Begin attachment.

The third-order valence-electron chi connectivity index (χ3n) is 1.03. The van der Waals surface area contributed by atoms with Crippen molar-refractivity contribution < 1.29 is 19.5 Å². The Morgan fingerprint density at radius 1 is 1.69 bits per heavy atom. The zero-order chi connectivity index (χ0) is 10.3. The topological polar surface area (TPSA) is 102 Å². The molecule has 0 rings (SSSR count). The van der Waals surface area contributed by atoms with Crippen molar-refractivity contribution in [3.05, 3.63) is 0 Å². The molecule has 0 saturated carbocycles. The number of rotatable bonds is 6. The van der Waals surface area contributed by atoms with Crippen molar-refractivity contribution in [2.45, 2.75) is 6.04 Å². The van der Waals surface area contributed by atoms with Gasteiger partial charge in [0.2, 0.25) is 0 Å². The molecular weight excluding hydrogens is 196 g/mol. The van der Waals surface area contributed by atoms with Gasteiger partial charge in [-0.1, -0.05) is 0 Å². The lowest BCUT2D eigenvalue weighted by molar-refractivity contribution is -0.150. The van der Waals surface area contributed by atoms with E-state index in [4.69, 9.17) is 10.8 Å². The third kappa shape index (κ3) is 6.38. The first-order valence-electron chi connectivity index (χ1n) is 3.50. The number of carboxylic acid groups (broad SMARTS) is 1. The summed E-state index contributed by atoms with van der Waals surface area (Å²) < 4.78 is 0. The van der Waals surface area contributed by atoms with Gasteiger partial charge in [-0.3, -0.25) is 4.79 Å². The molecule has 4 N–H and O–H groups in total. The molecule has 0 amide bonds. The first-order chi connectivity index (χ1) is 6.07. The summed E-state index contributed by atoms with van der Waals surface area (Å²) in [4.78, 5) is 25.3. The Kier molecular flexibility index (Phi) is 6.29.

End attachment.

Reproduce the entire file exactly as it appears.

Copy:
The third-order valence-electron chi connectivity index (χ3n) is 1.03. The van der Waals surface area contributed by atoms with Crippen molar-refractivity contribution < 1.29 is 19.5 Å². The Morgan fingerprint density at radius 1 is 1.69 bits per heavy atom. The zero-order chi connectivity index (χ0) is 10.3. The topological polar surface area (TPSA) is 102 Å². The molecule has 0 rings (SSSR count). The van der Waals surface area contributed by atoms with Crippen molar-refractivity contribution in [3.05, 3.63) is 0 Å². The molecule has 0 saturated carbocycles. The number of rotatable bonds is 6. The van der Waals surface area contributed by atoms with Crippen molar-refractivity contribution in [2.45, 2.75) is 6.04 Å². The van der Waals surface area contributed by atoms with Gasteiger partial charge in [0.2, 0.25) is 0 Å². The molecular weight excluding hydrogens is 196 g/mol. The van der Waals surface area contributed by atoms with Gasteiger partial charge in [-0.1, -0.05) is 0 Å². The lowest BCUT2D eigenvalue weighted by molar-refractivity contribution is -0.150. The van der Waals surface area contributed by atoms with E-state index in [4.69, 9.17) is 10.8 Å². The third kappa shape index (κ3) is 6.38. The first-order valence-electron chi connectivity index (χ1n) is 3.50. The number of carboxylic acid groups (broad SMARTS) is 1. The summed E-state index contributed by atoms with van der Waals surface area (Å²) < 4.78 is 0. The van der Waals surface area contributed by atoms with Gasteiger partial charge in [-0.3, -0.25) is 4.79 Å². The molecule has 4 N–H and O–H groups in total. The molecule has 0 amide bonds. The first-order chi connectivity index (χ1) is 6.07. The summed E-state index contributed by atoms with van der Waals surface area (Å²) in [4.78, 5) is 25.3. The Kier molecular flexibility index (Phi) is 6.29.